Sometimes starting is the hardest part. I hear it all the time from my clients. And honestly, I go through it too. For me, I have found that creating a plan and taking that initial baby step forward is the best (and maybe only) way out of this sometimes-paralyzing place. I teach a 2-hour workshop on just this topic. And it’s always one of my favorites. So, I wanted to share today an easy step-by-step plan to building your foundation of nutrition and health.
So often we get caught up in the latest research or article on fish oil supplements, or this mushroom powder, or that one antioxidant rich fruit. It can get overwhelming and disorienting. Where do you start?
I’m here to tell you, you don’t need any superfoods, magic herbal powders or expensive supplements to be healthy. Sure, they have a time and a place. Sure, they can be fun and you can see real results. But it can often be confusing on what to choose, not to mention expensive. Nor do you don’t need to make these huge over-hauls all at once. In fact, I often find this leads to in-action, frustration and throwing in the towel before any real results, changes or habits are made.
First off, I want to start by saying that health and wellness is more than just nutrition. It’s more than not being sick or the absence of disease. Being healthy is not something that happens to us or simply because of our genes. Health is a choice. It’s about choosing what’s best for ourselves, not the person sitting next to us, regarding our body, mind and spirit.
This article focuses on nutrition and a few simply and easy foundational principles, mostly because, well, that’s what I do, I am a nutritionist. I believe and know that the food we consume has real power to give our body, mind and spirit either health or havoc. I also understand, you can’t really talk about health and wellness without touching on a few other lifestyle foundational tips as well, it’s not just about food.
So, let’s get started!
1. Assess where you are.
I can guarantee you that, every one of you reading this is going to be at a different spot. Some of you may smoke a pack or two of cigarettes a day and other may be completing in triathlons and drinking turmeric lattes. I say this without any judgement to where you are. Believe me, I’ve probably been there too! This is also why personalized nutrition and health are so important. So let’s assess where you are right now in your life. You might want to jot a few answers to these question in a journal, mostly for your own record, it’s always nice to revisit where you came from and how much you’ve evolved over time. A few things to think about, where you are in relation to:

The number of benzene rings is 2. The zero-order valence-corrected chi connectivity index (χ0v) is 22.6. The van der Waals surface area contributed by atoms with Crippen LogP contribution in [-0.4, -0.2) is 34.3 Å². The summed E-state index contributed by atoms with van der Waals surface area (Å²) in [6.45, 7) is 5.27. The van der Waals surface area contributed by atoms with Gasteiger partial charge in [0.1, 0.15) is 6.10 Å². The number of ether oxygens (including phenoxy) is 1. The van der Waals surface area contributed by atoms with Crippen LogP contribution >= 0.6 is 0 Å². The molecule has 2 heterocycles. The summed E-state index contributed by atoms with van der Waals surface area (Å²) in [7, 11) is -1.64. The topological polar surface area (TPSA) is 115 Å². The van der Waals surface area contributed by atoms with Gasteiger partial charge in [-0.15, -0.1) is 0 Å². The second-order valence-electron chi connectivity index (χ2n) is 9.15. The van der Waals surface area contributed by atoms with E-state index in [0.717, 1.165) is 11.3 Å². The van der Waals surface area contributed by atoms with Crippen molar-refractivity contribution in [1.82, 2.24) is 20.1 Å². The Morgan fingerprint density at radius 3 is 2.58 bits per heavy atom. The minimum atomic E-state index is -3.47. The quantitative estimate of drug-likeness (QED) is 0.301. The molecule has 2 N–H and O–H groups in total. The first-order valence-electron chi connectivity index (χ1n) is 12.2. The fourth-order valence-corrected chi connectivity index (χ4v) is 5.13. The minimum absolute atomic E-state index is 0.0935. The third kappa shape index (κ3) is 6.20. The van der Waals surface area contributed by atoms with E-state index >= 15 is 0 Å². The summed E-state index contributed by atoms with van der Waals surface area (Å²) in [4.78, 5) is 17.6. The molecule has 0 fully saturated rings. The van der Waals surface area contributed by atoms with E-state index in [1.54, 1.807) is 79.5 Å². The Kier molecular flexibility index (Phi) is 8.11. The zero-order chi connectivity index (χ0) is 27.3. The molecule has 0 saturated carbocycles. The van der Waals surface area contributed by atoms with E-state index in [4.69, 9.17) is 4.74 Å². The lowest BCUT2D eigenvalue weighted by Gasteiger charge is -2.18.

Food and nutrition? Do you feel you eat too much sugar or processed, packaged foods? Do you have your vegetable consumption down?
How’s your movement or activity level?
Sleep? How many hours are you getting a night? Do you wake up feeling refreshed and ready for the day?
Do you smoke or drink alcohol, and how much? Are you on medications of any kind? Or have any other behaviors or habits that might not be serving you?
What your mood or daily energy levels like? Are you generally upbeat and positive? Or often feel anxious, depressed or irritable?
Do you have a great community or support group?
2. Make small steps
After accessing where you are right now, it’s time to talk about some foundations of nutrition and general wellness. Despite everyone being in a different place, here are a couple foundations of nutrition that can benefit everyone:
Eat a balanced diet – I learned from a fellow nutritionist the idea of what a “balanced’ plate of food might look like (see image to right).
First let’s start with defining what macronutrients are. Your macronutrients are protein, fat, and carbohydrates. I used to count macros for all my clients. Then I quickly realized this method of counting anything, calories included, is not a great model for many, especially those that want a more balanced and uncomplicated way of eating nutritiously.
So, this balanced plate is great for that, here’s how it’s divided up:
Carbohydrates – Whole food carbs provide us with energy, plus a wide variety of vitamins and minerals our body and cells need to thrive. Most people think being on a low carb diet is equals healthy. But you know what? Veggies and fruits are all in this carb category! Instead of focusing on “low carb” what people could say is that they are on a low processed food diet. But please keep those fruits and veggies, carbs and all in your diet!
An easy way to think about this: load ½ your plate up with non-starchy veggies, raw, roasted, steamed, however you like them. Non-starchy veggies are things like cucumbers, leafy greens, broccoli, asparagus, green beans, celery, cauliflower, mushrooms, and more!
Next, aim for ¼ of your plate to be starchy vegetables or whole grains. Starchy veggies are going to be things like your root vegetables, like squashes, sweet potatoes, green peas, carrots, beets, plantains, potatoes. Or whole grains like brown rice, quinoa, buckwheat, teff, amaranth, spelt, and more.